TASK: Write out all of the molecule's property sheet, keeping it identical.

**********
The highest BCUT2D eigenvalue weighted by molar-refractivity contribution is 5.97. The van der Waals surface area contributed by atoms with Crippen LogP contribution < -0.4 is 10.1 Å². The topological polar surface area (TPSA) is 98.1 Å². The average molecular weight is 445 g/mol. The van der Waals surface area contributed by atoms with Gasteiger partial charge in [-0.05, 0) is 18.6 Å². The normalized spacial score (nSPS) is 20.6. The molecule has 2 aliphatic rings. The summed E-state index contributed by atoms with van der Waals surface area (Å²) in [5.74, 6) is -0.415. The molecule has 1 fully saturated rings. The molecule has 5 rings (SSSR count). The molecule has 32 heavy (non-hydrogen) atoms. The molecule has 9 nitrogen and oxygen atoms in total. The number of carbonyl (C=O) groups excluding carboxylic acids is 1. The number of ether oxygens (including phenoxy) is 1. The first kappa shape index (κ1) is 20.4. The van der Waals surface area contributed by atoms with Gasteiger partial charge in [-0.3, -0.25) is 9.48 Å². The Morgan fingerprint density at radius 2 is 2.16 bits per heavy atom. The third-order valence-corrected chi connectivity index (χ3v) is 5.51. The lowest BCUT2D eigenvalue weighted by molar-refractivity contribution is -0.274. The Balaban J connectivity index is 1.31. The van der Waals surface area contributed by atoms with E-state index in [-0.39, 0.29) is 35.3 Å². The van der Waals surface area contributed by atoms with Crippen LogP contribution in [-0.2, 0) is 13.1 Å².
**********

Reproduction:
The highest BCUT2D eigenvalue weighted by molar-refractivity contribution is 5.97. The van der Waals surface area contributed by atoms with Crippen LogP contribution < -0.4 is 10.1 Å². The topological polar surface area (TPSA) is 98.1 Å². The average molecular weight is 445 g/mol. The van der Waals surface area contributed by atoms with Gasteiger partial charge in [-0.05, 0) is 18.6 Å². The normalized spacial score (nSPS) is 20.6. The molecule has 2 aliphatic rings. The summed E-state index contributed by atoms with van der Waals surface area (Å²) in [5.74, 6) is -0.415. The molecule has 1 fully saturated rings. The molecule has 5 rings (SSSR count). The molecule has 32 heavy (non-hydrogen) atoms. The molecule has 9 nitrogen and oxygen atoms in total. The number of carbonyl (C=O) groups excluding carboxylic acids is 1. The number of ether oxygens (including phenoxy) is 1. The first kappa shape index (κ1) is 20.4. The van der Waals surface area contributed by atoms with Gasteiger partial charge in [-0.3, -0.25) is 9.48 Å². The Morgan fingerprint density at radius 2 is 2.16 bits per heavy atom. The third-order valence-corrected chi connectivity index (χ3v) is 5.51. The lowest BCUT2D eigenvalue weighted by molar-refractivity contribution is -0.274. The Balaban J connectivity index is 1.31. The van der Waals surface area contributed by atoms with E-state index in [-0.39, 0.29) is 35.3 Å². The van der Waals surface area contributed by atoms with Crippen LogP contribution in [-0.2, 0) is 13.1 Å².